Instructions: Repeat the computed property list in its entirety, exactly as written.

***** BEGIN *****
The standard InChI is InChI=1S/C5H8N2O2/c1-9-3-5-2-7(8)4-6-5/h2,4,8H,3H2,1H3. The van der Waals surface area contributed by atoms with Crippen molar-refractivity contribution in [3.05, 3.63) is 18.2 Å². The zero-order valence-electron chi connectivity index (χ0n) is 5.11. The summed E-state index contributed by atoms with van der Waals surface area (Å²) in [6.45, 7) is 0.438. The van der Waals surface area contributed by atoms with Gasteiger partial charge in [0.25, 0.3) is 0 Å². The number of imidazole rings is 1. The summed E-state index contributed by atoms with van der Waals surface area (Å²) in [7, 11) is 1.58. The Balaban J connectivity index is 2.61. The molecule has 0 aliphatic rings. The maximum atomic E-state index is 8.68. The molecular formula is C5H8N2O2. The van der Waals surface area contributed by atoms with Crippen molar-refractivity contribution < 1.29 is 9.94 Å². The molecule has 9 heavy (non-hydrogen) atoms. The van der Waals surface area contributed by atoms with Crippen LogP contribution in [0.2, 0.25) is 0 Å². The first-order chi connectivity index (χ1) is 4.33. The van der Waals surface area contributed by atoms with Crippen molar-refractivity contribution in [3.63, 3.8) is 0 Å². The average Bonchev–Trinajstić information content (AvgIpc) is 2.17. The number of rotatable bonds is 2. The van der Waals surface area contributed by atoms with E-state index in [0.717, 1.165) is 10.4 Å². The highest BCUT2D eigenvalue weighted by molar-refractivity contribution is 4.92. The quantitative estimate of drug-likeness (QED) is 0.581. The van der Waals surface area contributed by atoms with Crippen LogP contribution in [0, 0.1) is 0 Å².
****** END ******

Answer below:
The standard InChI is InChI=1S/C5H8N2O2/c1-9-3-5-2-7(8)4-6-5/h2,4,8H,3H2,1H3. The van der Waals surface area contributed by atoms with Crippen molar-refractivity contribution in [3.05, 3.63) is 18.2 Å². The zero-order valence-electron chi connectivity index (χ0n) is 5.11. The summed E-state index contributed by atoms with van der Waals surface area (Å²) in [6.45, 7) is 0.438. The van der Waals surface area contributed by atoms with Gasteiger partial charge in [0.25, 0.3) is 0 Å². The number of imidazole rings is 1. The summed E-state index contributed by atoms with van der Waals surface area (Å²) in [7, 11) is 1.58. The Balaban J connectivity index is 2.61. The molecule has 0 aliphatic rings. The maximum atomic E-state index is 8.68. The molecular formula is C5H8N2O2. The van der Waals surface area contributed by atoms with Crippen molar-refractivity contribution < 1.29 is 9.94 Å². The molecule has 9 heavy (non-hydrogen) atoms. The van der Waals surface area contributed by atoms with Crippen LogP contribution in [0.2, 0.25) is 0 Å². The first-order chi connectivity index (χ1) is 4.33. The van der Waals surface area contributed by atoms with Crippen molar-refractivity contribution in [3.63, 3.8) is 0 Å². The average Bonchev–Trinajstić information content (AvgIpc) is 2.17. The number of rotatable bonds is 2. The van der Waals surface area contributed by atoms with E-state index in [0.717, 1.165) is 10.4 Å². The highest BCUT2D eigenvalue weighted by molar-refractivity contribution is 4.92. The quantitative estimate of drug-likeness (QED) is 0.581. The van der Waals surface area contributed by atoms with Crippen LogP contribution in [0, 0.1) is 0 Å².